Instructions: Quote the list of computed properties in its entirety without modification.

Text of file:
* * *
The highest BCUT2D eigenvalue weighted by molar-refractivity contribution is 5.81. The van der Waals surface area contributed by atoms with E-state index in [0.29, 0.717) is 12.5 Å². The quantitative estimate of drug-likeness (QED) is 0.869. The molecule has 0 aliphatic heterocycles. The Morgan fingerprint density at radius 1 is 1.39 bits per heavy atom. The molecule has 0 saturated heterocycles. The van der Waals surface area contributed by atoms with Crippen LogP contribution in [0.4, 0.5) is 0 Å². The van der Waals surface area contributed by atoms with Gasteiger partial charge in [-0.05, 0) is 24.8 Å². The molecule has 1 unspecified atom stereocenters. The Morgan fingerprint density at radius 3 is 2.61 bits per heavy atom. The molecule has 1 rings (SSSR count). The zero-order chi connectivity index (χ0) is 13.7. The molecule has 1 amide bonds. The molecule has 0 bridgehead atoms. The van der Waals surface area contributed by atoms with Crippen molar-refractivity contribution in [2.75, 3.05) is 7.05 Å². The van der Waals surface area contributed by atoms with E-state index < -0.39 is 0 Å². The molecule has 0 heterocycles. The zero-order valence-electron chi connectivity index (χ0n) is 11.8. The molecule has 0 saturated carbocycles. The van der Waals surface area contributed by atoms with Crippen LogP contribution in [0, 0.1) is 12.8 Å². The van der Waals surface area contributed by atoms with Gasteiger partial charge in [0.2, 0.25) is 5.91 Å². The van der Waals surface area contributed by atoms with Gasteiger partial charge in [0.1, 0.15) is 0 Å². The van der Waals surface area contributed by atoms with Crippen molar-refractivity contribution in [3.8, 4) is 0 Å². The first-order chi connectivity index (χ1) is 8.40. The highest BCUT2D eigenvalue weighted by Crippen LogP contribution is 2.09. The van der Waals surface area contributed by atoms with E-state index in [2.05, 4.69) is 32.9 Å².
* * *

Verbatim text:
The highest BCUT2D eigenvalue weighted by molar-refractivity contribution is 5.81. The van der Waals surface area contributed by atoms with E-state index in [0.29, 0.717) is 12.5 Å². The quantitative estimate of drug-likeness (QED) is 0.869. The molecule has 0 aliphatic heterocycles. The Morgan fingerprint density at radius 1 is 1.39 bits per heavy atom. The molecule has 0 saturated heterocycles. The van der Waals surface area contributed by atoms with Crippen LogP contribution in [0.4, 0.5) is 0 Å². The van der Waals surface area contributed by atoms with Gasteiger partial charge in [-0.05, 0) is 24.8 Å². The molecule has 1 unspecified atom stereocenters. The Morgan fingerprint density at radius 3 is 2.61 bits per heavy atom. The molecule has 1 rings (SSSR count). The zero-order chi connectivity index (χ0) is 13.7. The molecule has 1 amide bonds. The molecule has 0 bridgehead atoms. The van der Waals surface area contributed by atoms with Crippen molar-refractivity contribution in [2.75, 3.05) is 7.05 Å². The van der Waals surface area contributed by atoms with E-state index < -0.39 is 0 Å². The molecule has 0 heterocycles. The zero-order valence-electron chi connectivity index (χ0n) is 11.8. The molecule has 0 saturated carbocycles. The van der Waals surface area contributed by atoms with Crippen LogP contribution in [0, 0.1) is 12.8 Å². The van der Waals surface area contributed by atoms with Gasteiger partial charge in [0.2, 0.25) is 5.91 Å². The van der Waals surface area contributed by atoms with Gasteiger partial charge in [0.1, 0.15) is 0 Å². The van der Waals surface area contributed by atoms with Crippen molar-refractivity contribution in [3.8, 4) is 0 Å². The first-order chi connectivity index (χ1) is 8.40. The highest BCUT2D eigenvalue weighted by Crippen LogP contribution is 2.09. The van der Waals surface area contributed by atoms with E-state index in [2.05, 4.69) is 32.9 Å².